When five diplomats from the United Arab Emirates were killed in a bombing in Kandahar earlier this month, Afghan authorities quickly blamed the Haqqani network, which many suspect of having ties to Pakistani intelligence. That triggered speculation that the attack—the first on diplomats from a Gulf state in Afghanistan—was meant to send a message to the UAE about its growing counterterrorism cooperation with India.
The timing of the blast was seen as especially significant since it came just weeks before Abu Dhabi’s powerful crown prince, Sheikh Mohammed Bin Zayed Al Nahyan, who is also the deputy supreme commander of the UAE’s armed forces, attended India’s Republic Day celebrations as a guest of honor on Jan. 26—a symbolic gesture reserved for India’s closest partners. In fact, the crown prince was the first non-head of state to be made a guest of honor for India’s Republic Day parade. During his three-day visit to India, he signed more than a dozen agreements with Indian Prime Minister Narendra Modi that covered everything from energy, including a deal for strategic oil reserves, to investment ties and defense cooperation.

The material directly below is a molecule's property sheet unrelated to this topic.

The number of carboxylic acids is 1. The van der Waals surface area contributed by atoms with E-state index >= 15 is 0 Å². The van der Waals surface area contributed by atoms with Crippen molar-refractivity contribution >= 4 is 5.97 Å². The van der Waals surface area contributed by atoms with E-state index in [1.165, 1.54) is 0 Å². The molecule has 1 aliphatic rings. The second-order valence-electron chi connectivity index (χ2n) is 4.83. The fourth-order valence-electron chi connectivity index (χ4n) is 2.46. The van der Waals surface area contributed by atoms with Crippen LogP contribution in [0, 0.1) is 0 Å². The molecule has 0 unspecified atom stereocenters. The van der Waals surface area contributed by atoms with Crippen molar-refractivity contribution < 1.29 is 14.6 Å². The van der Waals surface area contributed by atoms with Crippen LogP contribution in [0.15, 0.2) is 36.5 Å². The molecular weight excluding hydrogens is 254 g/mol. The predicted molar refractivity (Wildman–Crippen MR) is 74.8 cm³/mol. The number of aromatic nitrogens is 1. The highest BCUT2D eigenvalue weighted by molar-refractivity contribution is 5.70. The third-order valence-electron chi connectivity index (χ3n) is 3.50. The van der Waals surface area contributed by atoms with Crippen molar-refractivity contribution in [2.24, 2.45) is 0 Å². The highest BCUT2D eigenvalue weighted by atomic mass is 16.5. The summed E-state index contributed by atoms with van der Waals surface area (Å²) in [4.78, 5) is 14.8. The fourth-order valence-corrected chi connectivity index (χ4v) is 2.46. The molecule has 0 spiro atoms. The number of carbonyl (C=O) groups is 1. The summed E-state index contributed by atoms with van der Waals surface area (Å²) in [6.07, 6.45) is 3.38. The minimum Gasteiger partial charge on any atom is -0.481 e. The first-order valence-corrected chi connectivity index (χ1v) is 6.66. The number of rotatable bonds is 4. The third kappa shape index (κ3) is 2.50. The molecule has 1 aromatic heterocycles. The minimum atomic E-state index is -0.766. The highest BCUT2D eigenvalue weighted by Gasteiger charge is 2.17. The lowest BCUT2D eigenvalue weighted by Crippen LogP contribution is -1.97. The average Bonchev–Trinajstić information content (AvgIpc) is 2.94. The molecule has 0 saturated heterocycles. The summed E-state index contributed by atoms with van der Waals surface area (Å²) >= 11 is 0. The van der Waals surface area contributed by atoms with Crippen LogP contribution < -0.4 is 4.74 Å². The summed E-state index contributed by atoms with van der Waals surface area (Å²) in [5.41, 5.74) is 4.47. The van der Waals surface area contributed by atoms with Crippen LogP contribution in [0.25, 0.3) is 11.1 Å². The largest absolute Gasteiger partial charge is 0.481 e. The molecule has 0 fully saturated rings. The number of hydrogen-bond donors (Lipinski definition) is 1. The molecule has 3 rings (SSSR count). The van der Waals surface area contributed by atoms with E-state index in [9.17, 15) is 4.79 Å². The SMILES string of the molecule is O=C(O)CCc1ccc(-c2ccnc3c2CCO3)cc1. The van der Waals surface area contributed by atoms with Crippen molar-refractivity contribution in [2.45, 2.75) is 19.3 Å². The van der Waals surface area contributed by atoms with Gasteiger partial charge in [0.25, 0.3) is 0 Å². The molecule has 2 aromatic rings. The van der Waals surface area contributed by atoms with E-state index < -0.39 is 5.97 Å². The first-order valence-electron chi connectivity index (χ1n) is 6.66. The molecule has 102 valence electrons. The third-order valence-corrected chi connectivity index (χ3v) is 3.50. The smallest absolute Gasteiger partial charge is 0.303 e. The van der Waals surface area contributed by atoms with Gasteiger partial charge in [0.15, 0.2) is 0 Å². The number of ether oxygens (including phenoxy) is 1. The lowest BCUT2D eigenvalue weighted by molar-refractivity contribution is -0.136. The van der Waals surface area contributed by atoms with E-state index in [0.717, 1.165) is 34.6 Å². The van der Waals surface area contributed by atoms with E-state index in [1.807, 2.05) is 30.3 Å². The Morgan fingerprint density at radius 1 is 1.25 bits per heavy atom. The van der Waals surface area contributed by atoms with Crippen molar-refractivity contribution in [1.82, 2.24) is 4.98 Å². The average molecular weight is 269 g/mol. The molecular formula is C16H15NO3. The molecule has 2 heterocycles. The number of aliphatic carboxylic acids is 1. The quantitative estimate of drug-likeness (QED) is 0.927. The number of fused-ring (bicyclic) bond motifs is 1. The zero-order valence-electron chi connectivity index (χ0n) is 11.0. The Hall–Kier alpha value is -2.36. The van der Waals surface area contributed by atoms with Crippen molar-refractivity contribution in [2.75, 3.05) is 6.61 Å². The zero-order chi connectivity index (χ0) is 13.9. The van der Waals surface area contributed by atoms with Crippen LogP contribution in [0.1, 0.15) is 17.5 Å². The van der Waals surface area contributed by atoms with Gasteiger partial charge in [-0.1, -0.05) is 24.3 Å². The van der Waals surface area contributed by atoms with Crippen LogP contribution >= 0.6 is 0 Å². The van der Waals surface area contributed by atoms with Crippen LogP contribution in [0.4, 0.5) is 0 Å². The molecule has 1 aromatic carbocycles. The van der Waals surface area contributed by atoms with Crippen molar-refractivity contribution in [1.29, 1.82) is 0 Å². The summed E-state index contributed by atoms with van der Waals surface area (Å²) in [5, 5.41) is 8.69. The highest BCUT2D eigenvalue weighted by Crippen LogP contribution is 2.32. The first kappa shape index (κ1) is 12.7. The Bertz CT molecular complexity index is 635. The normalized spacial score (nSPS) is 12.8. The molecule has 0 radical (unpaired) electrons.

The visit marked the official upgrade of relations between India and the UAE to the level of a “comprehensive strategic partnership,” building on a significant trade relationship that both sides want to further strengthen. Though heightened India-UAE ties certainly have a logic of their own, given a shared concern for stability to support convergent geo-economic interests, it remains to be seen how much the UAE will tilt toward India in its relations with South Asia—or whether it will compartmentalize its security ties with India and Pakistan.